Closing Heat Data Gaps in Climate Disease Frontline Communities (2024-2025)

Background

Global mean temperature has been increasing, posing a significant human health risk. A significant knowledge gap in addressing impacts of elevated temperatures on human health is the lack of high-resolution heat exposure data, especially in low- and middle-income communities. Importantly, the magnitude and the rate of change in heat exposure are spatially heterogeneous and difficult to ascertain only from remote sensing data. Due to poor on-the-ground monitoring, evaluation capacities and data gaps in current and historical heat exposure trends, the impacts of heat stress are likely underestimated in many communities around the world. These communities remain highly vulnerable to health impacts related to heat stress. 

A striking example of a human health outcome linked to heat stress is the emergence of a high prevalence of chronic kidney disease of unknown etiology (CKDu) in hot, tropical farming communities around the world in Mesoamerican and South Asian countries. Exposure to elevated heat stress is thought to be a key driver of CKDu and the New England Journal of Medicine identifies CKDu as a “climate change sentinel disease.” However, the precise role of heat stress in CKDu remains contentious due to the lack of high-spatial-resolution individualized heat exposure data and analytical expertise in CKDu-impacted communities. It is critical to implement a high-resolution heat exposure monitoring program in CKDu-impacted regions to predict and inform at-risk populations.

Project Description

This project will bring together Duke researchers and students from the University of Ruhuna, Sri Lanka to implement a high-spatial resolution heat exposure monitoring program in CKDu-impacted and un-impacted communities. Ongoing epidemiology studies in Sri Lanka indicate a role for heat exposure in kidney injury in farmers engaged in strenuous labor. However, high resolution and individualized heat data are critically needed to develop a better correlation between heat exposure and kidney health.

Team members will estimate the long-term simplified wet bulb globe temperature and Brimicombe wet bulb globe temperature in Sri Lanka between 1980 and 2022.  Team members will then install two weather monitoring stations with relative humidity, air temperature and black globe temperature sensors close to Padawiya and Matara field sites to collect hourly data.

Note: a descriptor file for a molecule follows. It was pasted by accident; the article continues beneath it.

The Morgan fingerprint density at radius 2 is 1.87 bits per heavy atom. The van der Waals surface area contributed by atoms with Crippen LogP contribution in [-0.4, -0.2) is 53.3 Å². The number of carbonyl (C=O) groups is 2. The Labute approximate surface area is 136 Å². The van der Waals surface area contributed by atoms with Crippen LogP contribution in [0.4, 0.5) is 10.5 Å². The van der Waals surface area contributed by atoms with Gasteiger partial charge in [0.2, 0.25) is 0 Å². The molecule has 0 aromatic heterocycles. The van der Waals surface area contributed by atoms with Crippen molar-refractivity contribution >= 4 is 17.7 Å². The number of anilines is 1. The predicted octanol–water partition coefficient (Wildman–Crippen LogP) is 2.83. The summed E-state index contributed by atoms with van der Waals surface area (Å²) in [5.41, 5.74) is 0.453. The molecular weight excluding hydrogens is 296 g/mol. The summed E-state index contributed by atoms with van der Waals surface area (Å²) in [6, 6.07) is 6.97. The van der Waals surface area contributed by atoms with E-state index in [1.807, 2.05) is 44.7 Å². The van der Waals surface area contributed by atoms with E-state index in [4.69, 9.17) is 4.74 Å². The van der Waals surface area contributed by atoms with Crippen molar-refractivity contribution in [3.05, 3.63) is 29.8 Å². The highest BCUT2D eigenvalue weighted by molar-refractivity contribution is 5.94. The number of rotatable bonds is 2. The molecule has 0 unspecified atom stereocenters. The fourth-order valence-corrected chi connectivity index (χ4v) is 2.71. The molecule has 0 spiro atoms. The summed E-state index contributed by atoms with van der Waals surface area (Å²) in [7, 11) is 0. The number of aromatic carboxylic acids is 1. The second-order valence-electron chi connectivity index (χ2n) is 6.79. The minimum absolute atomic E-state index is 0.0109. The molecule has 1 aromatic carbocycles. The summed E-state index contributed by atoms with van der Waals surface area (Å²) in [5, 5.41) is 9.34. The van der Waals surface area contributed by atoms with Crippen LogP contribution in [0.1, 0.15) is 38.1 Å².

Padawiya in the North Central province has a high prevalence of CKDu among agricultural workers, and Matara in the Southern province will serve as a control site. Two other monitoring stations will be established at the paddy farming lands in Padawiya and Matara sites. 

In-situ heat monitoring will run for the entire project period. Team members will analyze all measurements depending on the behavior of the data to determine a correlation between heat exposure and kidney injury in CKDu-impacted and unimpacted communities.

The team will share project outcomes with stakeholders through research publications, newspaper articles, conference presentations and workshops. Meetings will be held with the Sri Lankan health ministry through the University of Ruhuna to discuss and implement heat exposure guidelines.

Anticipated Outputs

Peer-reviewed manuscript(s); posters; video; interinstitutional workshops and ongoing collaborations

Student Opportunities

Ideally, this project team will include 3 graduate students and 8 undergraduate students with interests in environmental science, environmental sensing and instrumentation, field sampling, tropical environments, data analysis and/or storytelling. 

Team members will gain experience in scientific writing, weather station installation, monitoring and data retrieval, field sampling, data analytical techniques and programming languages MATLAB and R. Students will have the opportunity to communicate data and results to inform policy decisions and population health analyses. Team members will interact in cultural exchanges with students and mentors from participating institutes and communities. Interested students will have opportunities to develop their capstones and/or theses, and depending on the results generated, there will be opportunities to co-author publications.

In Summer 2024, all team members will have the opportunity to perform field trials in Durham for 4-5 hours each day. One graduate student will perform a field data collection session in Sri Lanka for 2-3 weeks in June-July. This student will enhance their hands-on experience in collecting in-situ heat stress data in an immersive experience in a tropical environment undergoing rapid environmental change. 

Timing

Summer 2024 – Summer 2025

  • Summer 2024 (optional): Complete installation of data loggers; visit field sites in Sri Lanka; perform data collection; coordinate with medical professionals
  • Fall 2024: Validate data; develop methods for identifying heat stress changes; develop project database
  • Spring 2025: Write report and manuscript; present research findings
  • Summer 2025 (optional): Visit field sites in Sri Lanka

Crediting

Academic credit available for fall and spring semesters; summer funding available

 

Image: Rice farming in Sri Lanka, by Sanjini de Silva/IWMI, licensed under CC BY-NC-ND 2.0

Image: Rice farming in Sri Lanka, by Sanjini de Silva/IWMI, licensed under CC BY-NC-ND 2.0

Team Leaders

  • Akila Harishchandra Kanahera Arachchige Don, Nicholas School of the Environment-Environmental Sciences and Policy
  • Nishad Jayasundara, Nicholas School of the Environment-Environmental Sciences and Policy

/zcommunity Team Members

  • Mangala De Silva, University of Ruhuna Department of Zoology
  • Sameera Gunasekara, Theme Institute - Sri Lanka